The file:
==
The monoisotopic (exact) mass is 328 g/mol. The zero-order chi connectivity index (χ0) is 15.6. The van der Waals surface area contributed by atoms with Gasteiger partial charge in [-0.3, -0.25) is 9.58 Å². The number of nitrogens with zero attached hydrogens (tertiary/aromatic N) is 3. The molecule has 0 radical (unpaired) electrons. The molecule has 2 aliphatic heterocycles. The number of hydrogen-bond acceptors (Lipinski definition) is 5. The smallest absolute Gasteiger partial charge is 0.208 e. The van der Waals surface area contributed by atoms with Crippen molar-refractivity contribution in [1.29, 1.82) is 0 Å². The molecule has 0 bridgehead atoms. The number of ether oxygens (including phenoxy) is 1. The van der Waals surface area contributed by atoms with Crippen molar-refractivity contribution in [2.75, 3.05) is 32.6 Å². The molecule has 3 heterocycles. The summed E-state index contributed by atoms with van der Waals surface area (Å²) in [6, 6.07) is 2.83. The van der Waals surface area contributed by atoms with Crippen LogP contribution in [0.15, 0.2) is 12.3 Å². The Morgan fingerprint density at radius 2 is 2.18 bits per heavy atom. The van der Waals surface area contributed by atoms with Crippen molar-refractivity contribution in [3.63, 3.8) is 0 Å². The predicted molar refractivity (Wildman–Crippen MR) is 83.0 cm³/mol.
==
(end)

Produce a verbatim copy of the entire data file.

The monoisotopic (exact) mass is 328 g/mol. The zero-order chi connectivity index (χ0) is 15.6. The van der Waals surface area contributed by atoms with Gasteiger partial charge in [-0.3, -0.25) is 9.58 Å². The number of nitrogens with zero attached hydrogens (tertiary/aromatic N) is 3. The molecule has 0 radical (unpaired) electrons. The molecule has 2 aliphatic heterocycles. The number of hydrogen-bond acceptors (Lipinski definition) is 5. The smallest absolute Gasteiger partial charge is 0.208 e. The van der Waals surface area contributed by atoms with Crippen molar-refractivity contribution in [1.29, 1.82) is 0 Å². The molecule has 0 bridgehead atoms. The number of ether oxygens (including phenoxy) is 1. The van der Waals surface area contributed by atoms with Crippen molar-refractivity contribution in [2.75, 3.05) is 32.6 Å². The molecule has 3 heterocycles. The summed E-state index contributed by atoms with van der Waals surface area (Å²) in [6, 6.07) is 2.83. The van der Waals surface area contributed by atoms with Crippen LogP contribution in [0.15, 0.2) is 12.3 Å². The Morgan fingerprint density at radius 2 is 2.18 bits per heavy atom. The van der Waals surface area contributed by atoms with Crippen molar-refractivity contribution in [3.63, 3.8) is 0 Å². The predicted molar refractivity (Wildman–Crippen MR) is 83.0 cm³/mol.